Domestic violence is any sort of violence that takes place within a family or romantic relationship. This umbrella term can be used to include offenses such as assault, threats of death or harm, harassment, sexual assault, breach of court orders (such as a restraining order), or murder.
Are domestic violence charges serious?
Yes. Taking on domestic violence cases is one of the biggest priorities for police and lawyers. It is known as a zero-tolerance crime in Canada. Under the Criminal Code of Canada, domestic violence is an aggravating factor for sentencing, which means that anyone found guilty of a criminal offence involving domestic violence will be subject to harsher punishment.
Can I be charged for even a minor domestic altercation?
Let’s say you have a dispute with your spouse, and a neighbour overhears it and calls the police. Even if your spouse isn’t injured and he/she was not the one to call the police, you can be charged with domestic violence if someone else phones the police. When a domestic violence call is made to the police, there will almost always be an arrest, even if the incident is minor.
Will the police automatically believe the person claiming violence?
In most cases, yes. Police are under instruction to lay charges in domestic violence cases first, and then ask questions later. You’ll need a domestic violence lawyer to help you with your case.
Will my spouse be held in jail after I make a domestic violence call?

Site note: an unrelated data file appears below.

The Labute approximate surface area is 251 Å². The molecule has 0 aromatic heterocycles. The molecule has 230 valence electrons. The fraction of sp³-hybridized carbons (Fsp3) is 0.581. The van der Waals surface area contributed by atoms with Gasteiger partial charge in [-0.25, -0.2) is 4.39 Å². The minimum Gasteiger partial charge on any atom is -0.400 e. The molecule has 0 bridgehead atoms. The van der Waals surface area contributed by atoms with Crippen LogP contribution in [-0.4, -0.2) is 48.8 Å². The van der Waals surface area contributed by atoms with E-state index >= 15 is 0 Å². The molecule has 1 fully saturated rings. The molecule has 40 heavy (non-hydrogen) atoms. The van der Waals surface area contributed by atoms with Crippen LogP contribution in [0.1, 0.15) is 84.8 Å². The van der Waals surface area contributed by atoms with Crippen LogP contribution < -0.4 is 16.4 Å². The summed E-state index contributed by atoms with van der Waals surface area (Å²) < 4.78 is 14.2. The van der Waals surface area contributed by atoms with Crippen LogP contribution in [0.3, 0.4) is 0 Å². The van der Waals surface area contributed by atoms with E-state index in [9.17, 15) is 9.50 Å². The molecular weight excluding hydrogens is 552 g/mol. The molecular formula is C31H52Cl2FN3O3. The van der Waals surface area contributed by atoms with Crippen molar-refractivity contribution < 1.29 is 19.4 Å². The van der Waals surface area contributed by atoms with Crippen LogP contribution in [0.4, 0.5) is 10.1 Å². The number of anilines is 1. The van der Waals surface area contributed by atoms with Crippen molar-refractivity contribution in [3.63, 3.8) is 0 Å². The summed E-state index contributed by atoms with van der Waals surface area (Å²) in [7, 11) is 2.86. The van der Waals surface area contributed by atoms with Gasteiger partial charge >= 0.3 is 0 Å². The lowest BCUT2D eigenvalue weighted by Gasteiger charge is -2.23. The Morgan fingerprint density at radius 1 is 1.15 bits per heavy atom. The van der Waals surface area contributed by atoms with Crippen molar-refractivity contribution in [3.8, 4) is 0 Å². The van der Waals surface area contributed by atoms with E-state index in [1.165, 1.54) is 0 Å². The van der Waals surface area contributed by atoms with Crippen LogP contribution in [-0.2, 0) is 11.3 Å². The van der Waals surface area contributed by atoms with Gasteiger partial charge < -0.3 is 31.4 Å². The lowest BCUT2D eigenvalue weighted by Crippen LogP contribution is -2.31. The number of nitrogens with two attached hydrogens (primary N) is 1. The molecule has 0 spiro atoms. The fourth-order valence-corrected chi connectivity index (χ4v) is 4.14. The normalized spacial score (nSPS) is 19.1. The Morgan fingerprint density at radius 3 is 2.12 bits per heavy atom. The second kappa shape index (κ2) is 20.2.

In most domestic assault cases, the person being charged with usually be held in jail until the bail hearing and will be released on bail only under strict conditions. These rules and procedures are in place for the protection of the alleged victim.
Will my spouse be allowed to contact our children after he/she is charged?
In the majority of cases, a person charged with domestic violence will not be allowed to return home or have contact with his/her spouse or children for a specified period of time.
Can my spouse drop the domestic charges against me?
No. Once a person has called the police on domestic violence allegations, he or she loses control over the process. If a spouse tries to get the charges dropped by saying that she lied or exaggerated to the police, she can be charged with public mischief. These rules are in place to protect victims of domestic violence who may be threatened/intimidated into dropping the charges.
If you have been charged with domestic violence, you’ll need a good defense lawyer with experience in handling domestic violence cases to help you get the best chance of a positive outcome.